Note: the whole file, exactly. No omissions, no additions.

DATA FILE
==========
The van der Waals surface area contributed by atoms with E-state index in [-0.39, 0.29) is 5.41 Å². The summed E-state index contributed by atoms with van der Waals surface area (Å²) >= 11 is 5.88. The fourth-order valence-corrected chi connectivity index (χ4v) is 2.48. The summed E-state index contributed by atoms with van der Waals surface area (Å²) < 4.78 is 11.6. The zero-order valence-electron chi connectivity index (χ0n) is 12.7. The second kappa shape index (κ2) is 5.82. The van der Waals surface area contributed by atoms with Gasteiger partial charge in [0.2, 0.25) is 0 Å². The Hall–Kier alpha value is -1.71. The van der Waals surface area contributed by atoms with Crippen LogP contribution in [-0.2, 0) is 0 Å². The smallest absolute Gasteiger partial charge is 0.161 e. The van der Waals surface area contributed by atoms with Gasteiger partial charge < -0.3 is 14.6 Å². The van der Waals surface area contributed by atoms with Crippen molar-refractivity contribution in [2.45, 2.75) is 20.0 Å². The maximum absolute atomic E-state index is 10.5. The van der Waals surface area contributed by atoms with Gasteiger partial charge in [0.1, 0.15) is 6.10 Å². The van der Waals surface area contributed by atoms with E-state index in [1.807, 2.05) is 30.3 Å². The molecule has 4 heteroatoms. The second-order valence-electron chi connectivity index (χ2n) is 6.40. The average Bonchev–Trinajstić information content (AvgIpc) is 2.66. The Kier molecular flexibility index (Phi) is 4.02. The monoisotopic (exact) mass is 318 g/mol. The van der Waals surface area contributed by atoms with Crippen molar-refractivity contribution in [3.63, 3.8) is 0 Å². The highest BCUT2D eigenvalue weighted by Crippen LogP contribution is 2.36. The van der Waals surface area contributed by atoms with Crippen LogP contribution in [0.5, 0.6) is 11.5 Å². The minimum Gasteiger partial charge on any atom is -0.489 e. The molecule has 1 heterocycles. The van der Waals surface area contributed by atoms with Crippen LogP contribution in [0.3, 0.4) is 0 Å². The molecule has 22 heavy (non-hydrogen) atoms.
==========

The van der Waals surface area contributed by atoms with E-state index in [-0.39, 0.29) is 5.41 Å². The summed E-state index contributed by atoms with van der Waals surface area (Å²) >= 11 is 5.88. The fourth-order valence-corrected chi connectivity index (χ4v) is 2.48. The summed E-state index contributed by atoms with van der Waals surface area (Å²) < 4.78 is 11.6. The zero-order valence-electron chi connectivity index (χ0n) is 12.7. The second kappa shape index (κ2) is 5.82. The van der Waals surface area contributed by atoms with Gasteiger partial charge in [0.2, 0.25) is 0 Å². The Hall–Kier alpha value is -1.71. The van der Waals surface area contributed by atoms with Crippen LogP contribution in [-0.2, 0) is 0 Å². The smallest absolute Gasteiger partial charge is 0.161 e. The van der Waals surface area contributed by atoms with Gasteiger partial charge < -0.3 is 14.6 Å². The van der Waals surface area contributed by atoms with Crippen molar-refractivity contribution in [2.45, 2.75) is 20.0 Å². The maximum absolute atomic E-state index is 10.5. The van der Waals surface area contributed by atoms with Gasteiger partial charge in [0.1, 0.15) is 6.10 Å². The van der Waals surface area contributed by atoms with E-state index in [1.807, 2.05) is 30.3 Å². The molecule has 4 heteroatoms. The second-order valence-electron chi connectivity index (χ2n) is 6.40. The average Bonchev–Trinajstić information content (AvgIpc) is 2.66. The Kier molecular flexibility index (Phi) is 4.02. The monoisotopic (exact) mass is 318 g/mol. The van der Waals surface area contributed by atoms with Crippen molar-refractivity contribution in [3.63, 3.8) is 0 Å². The highest BCUT2D eigenvalue weighted by Crippen LogP contribution is 2.36. The van der Waals surface area contributed by atoms with Crippen LogP contribution in [0.5, 0.6) is 11.5 Å². The minimum Gasteiger partial charge on any atom is -0.489 e. The molecule has 1 heterocycles. The van der Waals surface area contributed by atoms with Crippen LogP contribution in [0.3, 0.4) is 0 Å². The molecule has 22 heavy (non-hydrogen) atoms.